We’ve been programmed to equate eating healthier with being healthier—the old adage “You are what you eat” became a popular mantra for a reason. Now, scientists from Norway have worked to help quantify this messaging, which may resonate with people in a more impactful way, especially Americans who tend to struggle with eating “healthy.”
According to CNN, the researchers used existing meta-analyses and data from the Global Burden of Disease study (a database that tracks causes of death, diseases and injuries, and risk factors around the world). The study, published today in PLOS Medicine, created a model of how a someone’s life span might be altered if they replaced a “typical Western diet” focused on red meat and processed foods with an “optimized diet” focused on eating less red and processed meat and more plant-based foods like fruits, vegetables, legumes, whole grains, and nuts.
The findings are incredibly eye-opening: If a woman began eating optimally at age 20, she could increase her lifespan by about 10 years; for men, 13 years. But the study didn’t solely focus on young people: Starting at age 60, a woman could add eight years to her lifespan, and men could add nine years, proving it’s never too late to adopt a healthier habit. Even 80-year-olds in both groups could increase their lifespan by three and a half years.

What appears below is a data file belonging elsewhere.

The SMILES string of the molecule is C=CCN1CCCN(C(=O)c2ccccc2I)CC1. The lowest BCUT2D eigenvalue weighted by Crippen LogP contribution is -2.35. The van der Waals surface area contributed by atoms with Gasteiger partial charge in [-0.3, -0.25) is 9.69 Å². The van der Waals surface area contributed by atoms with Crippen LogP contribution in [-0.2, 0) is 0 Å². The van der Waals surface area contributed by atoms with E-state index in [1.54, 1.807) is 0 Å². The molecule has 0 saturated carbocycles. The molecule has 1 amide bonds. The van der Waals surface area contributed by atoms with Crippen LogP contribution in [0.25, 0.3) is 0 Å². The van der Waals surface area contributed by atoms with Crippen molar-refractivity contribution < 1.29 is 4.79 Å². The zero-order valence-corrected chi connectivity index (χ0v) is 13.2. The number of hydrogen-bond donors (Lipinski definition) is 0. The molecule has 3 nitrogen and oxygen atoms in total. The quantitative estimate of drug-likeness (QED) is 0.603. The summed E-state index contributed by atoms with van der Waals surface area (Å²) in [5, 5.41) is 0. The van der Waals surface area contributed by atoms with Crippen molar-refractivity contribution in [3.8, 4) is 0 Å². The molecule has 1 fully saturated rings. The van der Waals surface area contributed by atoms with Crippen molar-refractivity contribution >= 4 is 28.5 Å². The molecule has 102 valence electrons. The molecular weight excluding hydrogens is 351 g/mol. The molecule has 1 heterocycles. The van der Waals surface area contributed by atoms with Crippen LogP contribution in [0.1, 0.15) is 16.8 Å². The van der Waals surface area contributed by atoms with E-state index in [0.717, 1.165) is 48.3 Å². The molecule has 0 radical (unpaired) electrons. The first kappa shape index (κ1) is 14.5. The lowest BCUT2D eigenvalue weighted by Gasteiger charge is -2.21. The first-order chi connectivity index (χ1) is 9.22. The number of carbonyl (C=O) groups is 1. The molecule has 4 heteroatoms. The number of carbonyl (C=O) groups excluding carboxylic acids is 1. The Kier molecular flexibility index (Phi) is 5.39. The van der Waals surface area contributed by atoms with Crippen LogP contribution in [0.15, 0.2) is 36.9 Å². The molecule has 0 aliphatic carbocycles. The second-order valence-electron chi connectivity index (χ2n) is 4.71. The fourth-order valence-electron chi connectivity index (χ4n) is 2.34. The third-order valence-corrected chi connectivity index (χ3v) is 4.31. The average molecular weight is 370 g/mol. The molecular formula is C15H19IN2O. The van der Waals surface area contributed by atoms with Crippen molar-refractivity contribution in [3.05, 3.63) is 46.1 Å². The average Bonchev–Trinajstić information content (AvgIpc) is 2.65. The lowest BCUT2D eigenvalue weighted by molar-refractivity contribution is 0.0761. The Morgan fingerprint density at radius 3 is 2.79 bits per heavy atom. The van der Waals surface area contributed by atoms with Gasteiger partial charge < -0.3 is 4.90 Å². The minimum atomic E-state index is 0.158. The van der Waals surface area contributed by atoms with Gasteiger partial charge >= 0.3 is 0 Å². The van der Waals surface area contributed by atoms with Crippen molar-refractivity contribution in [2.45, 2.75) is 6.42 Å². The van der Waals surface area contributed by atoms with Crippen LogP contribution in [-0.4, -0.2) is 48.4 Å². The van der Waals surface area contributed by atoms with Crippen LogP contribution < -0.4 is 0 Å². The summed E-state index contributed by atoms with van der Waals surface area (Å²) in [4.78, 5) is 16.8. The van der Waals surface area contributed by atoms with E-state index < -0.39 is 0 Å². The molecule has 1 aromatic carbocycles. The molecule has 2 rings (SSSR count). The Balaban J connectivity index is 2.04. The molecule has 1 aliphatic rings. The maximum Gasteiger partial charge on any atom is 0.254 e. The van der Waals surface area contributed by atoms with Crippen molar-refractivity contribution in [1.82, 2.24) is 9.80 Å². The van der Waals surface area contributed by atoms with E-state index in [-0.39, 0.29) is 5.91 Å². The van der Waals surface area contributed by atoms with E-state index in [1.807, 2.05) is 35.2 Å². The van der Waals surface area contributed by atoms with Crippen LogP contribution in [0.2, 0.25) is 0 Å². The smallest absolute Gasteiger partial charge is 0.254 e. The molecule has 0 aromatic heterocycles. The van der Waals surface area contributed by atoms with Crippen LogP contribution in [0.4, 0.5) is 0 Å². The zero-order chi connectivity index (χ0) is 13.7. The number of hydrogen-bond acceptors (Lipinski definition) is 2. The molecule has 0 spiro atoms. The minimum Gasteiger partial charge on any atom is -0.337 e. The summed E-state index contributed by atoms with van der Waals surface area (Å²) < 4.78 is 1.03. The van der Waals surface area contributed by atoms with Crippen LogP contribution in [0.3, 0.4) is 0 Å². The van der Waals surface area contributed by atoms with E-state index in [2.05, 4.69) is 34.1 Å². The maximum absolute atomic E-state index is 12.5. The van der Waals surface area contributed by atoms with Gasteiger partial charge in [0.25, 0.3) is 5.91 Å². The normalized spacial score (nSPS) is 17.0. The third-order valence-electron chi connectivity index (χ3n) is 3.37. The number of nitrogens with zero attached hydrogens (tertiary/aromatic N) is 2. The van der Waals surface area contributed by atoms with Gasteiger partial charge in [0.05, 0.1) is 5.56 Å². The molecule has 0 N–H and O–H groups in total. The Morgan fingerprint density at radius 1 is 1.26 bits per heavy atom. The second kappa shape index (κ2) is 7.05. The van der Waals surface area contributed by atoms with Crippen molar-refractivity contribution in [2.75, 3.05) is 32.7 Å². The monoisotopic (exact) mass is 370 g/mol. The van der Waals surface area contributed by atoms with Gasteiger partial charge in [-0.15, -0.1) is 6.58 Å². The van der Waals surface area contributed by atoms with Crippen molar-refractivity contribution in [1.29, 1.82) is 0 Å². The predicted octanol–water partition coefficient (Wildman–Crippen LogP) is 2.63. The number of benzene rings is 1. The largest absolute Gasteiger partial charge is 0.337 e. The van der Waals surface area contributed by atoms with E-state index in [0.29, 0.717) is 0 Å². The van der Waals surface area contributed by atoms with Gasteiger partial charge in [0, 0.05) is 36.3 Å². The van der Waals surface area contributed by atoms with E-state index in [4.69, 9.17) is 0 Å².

Though “eating the rainbow” in the form of fruits and veggies tends to be the top advice touted by doctors and nutritionists, the study found that the largest gains in longevity came from eating more legumes (beans, peas and lentils), whole grains, and nuts such as walnuts, almonds, pecans and pistachios. Now that doesn’t sound too bad, right?